Building infrastructure of any kind isn’t cheap, and building communications infrastructure can be especially challenging. Yet carriers can’t afford not to build out capacity; the current COVID-19 pandemic has illustrated the importance of connectivity. Those who can’t provide it are at risk of losing customers to those who can.
Omdia (formerly Ovum Research) has noted that at the beginning of 2017, the massive capital spend on 3G and 4G rollouts abated. Instead of concentrating on building towers, carriers turned their attention to fibre and datacentres.
“Fibre is gold,” Carol Wang, senior financial expert, Huawei carrier network business group, told attendees at the company’s Global Analyst Summit. And in this difficult environment, telcos are increasingly generating cash by monetizing their assets, including that precious fibre.
Why is it gold? Because Wang said, it covers 99.9 per cent of the link length for the 5G access network. And, better yet, an investment in fibre benefits the investor for more than 30 years and offers more bandwidth capacity than other current media. This isn’t just a hypothetical benefit. Wang cited two case studies illustrating how it was done.
The first came from a French operator Wang identified as Carrier S, who ran into financial trouble in 2018 but still needed to improve network quality to compete. It had an exclusive license from the local government to provide fibre to the home (FTTH) to four million subscribers. It took four steps to mitigate its financial problems. Number one, it spun off its fibre assets into a separate company that acted as a fibre wholesaler. Then it revalued those assets from 0.5 billion euros to 3.6 billion euros based on market fair value and sold 49.99 per cent of the new company’s shares to three insurance companies for 1.7 billion euros. This allowed it to get 1.8 billion euros in additional credit from a bank; money then used to expand its fibre network coverage. For the year ended December 31, 2019, the fibre wholesale service revenue hit 82.4 million euros.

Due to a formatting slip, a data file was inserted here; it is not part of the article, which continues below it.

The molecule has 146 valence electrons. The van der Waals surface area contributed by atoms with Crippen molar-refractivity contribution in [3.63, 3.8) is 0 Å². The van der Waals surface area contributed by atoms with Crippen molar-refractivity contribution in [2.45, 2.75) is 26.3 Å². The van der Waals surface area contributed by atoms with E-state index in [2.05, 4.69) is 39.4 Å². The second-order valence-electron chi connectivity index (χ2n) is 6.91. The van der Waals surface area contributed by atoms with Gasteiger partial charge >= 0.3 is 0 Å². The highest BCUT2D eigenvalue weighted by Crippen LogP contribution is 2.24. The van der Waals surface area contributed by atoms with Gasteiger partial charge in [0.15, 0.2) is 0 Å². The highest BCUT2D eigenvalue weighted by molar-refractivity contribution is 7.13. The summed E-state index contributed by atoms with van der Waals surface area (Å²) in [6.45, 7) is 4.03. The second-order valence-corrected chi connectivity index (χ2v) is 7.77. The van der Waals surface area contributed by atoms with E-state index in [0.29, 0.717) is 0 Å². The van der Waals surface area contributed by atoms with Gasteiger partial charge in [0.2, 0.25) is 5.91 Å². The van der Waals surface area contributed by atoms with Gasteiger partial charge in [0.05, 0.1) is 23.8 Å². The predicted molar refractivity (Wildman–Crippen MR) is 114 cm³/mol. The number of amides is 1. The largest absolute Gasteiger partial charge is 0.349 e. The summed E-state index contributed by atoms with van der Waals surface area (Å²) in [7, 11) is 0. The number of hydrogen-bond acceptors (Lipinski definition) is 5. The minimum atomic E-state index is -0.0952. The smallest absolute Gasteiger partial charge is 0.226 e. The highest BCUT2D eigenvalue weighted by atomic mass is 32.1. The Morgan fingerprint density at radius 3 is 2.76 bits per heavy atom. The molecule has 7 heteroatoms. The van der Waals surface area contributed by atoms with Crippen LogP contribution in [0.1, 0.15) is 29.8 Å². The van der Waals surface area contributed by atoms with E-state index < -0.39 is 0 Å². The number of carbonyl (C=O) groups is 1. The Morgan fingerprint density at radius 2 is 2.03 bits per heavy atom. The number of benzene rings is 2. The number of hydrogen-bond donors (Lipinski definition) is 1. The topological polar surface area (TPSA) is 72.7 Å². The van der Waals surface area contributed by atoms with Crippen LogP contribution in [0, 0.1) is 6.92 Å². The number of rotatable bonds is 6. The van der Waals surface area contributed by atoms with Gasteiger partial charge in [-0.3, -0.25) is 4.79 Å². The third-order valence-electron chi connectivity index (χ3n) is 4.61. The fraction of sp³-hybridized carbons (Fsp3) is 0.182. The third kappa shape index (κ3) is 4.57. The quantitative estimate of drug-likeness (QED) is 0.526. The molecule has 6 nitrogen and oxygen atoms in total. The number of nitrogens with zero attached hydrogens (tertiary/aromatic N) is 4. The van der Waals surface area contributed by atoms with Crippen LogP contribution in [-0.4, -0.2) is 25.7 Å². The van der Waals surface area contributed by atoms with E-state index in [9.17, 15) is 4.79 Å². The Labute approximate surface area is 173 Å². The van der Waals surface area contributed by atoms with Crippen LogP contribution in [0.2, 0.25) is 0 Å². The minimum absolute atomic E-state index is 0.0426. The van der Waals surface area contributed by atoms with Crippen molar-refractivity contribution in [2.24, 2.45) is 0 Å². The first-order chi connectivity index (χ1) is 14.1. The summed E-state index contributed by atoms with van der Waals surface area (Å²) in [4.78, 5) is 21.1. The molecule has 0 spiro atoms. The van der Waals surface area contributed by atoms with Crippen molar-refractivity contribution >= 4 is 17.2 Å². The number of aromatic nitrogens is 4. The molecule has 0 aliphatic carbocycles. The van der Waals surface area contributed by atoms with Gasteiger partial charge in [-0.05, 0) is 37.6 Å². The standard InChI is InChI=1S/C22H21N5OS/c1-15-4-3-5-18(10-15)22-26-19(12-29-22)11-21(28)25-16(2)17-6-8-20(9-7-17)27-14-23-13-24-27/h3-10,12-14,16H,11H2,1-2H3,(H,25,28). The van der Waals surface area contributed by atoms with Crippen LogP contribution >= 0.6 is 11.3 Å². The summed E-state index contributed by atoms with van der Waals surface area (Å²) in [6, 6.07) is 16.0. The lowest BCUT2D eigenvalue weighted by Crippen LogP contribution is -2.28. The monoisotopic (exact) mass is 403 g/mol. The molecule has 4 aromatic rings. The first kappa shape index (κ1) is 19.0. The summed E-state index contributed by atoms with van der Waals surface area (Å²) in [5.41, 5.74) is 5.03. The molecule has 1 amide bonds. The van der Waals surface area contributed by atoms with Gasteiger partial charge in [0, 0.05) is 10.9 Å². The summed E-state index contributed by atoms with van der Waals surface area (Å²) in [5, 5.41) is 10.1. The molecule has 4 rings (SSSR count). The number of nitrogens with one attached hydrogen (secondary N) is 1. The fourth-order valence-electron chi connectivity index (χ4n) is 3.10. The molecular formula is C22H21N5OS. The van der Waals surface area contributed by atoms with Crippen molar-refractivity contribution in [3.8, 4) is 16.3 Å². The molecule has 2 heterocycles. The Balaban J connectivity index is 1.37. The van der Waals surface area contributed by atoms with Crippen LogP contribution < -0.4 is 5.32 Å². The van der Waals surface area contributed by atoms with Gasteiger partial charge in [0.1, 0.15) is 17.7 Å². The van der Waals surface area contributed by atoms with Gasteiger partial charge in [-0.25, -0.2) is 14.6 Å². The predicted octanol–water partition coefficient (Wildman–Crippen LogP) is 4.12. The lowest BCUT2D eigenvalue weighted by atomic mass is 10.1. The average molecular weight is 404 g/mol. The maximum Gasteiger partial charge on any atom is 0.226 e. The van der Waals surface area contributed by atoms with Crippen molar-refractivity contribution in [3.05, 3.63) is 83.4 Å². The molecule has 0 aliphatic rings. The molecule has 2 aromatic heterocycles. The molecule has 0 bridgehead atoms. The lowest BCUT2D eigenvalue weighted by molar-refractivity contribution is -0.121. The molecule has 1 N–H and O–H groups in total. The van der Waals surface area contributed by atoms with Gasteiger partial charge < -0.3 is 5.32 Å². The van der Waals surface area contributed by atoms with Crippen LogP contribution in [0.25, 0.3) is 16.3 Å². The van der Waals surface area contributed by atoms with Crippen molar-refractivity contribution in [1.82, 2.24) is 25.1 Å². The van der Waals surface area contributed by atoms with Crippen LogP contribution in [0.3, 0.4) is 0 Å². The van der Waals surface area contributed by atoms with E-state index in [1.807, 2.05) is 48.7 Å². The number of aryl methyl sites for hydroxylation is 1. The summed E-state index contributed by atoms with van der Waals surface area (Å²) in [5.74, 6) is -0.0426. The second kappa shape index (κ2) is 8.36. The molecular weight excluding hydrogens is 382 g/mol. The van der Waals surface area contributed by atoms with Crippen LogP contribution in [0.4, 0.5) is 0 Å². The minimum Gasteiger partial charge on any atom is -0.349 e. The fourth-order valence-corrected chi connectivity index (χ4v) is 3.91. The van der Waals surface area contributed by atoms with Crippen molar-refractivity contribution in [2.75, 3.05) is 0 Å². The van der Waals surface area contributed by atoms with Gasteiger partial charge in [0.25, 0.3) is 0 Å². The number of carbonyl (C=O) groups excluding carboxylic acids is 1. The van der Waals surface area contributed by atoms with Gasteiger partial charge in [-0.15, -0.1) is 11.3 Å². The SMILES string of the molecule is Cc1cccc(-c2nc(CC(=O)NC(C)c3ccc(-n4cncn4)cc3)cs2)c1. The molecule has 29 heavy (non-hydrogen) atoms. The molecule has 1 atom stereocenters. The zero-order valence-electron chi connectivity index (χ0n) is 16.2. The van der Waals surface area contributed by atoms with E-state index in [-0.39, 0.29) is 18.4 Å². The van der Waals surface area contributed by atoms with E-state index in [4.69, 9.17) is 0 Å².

The second case came from Telefónica in Brazil. It decided on a different strategy.
In Tier One cities it owns and controls its fibre assets, but it conserves its capital by partnering with ATC in Tier Two cities. In late 2019, it announced yet a third model for cities with populations between 20,000 and 50,000: a franchise model that the company hopes will add 1 million households to its fibre footprint by 2021. Telefónica, through its local Vivo brand, will provide managerial and technical training and network management, provide access to suppliers and a central call centre, and specify network topology. At the same time, franchisees will be responsible for the infrastructure and offer sales, service, and installation.
Those are the keys to sales growth, Wang said. Stable sales growth improves network quality if necessary, monetizing fibre assets to generate cash flow to speed coverage and utilization. Creative sales growth adds new business services such as artificial intelligence, Internet of Things, cloud, big data, and edge computing to accelerate that growth.
With this model, Wang said, telcos can bridge the rift between carriers and customers and turn that fibre gold into the foundation of a strong business.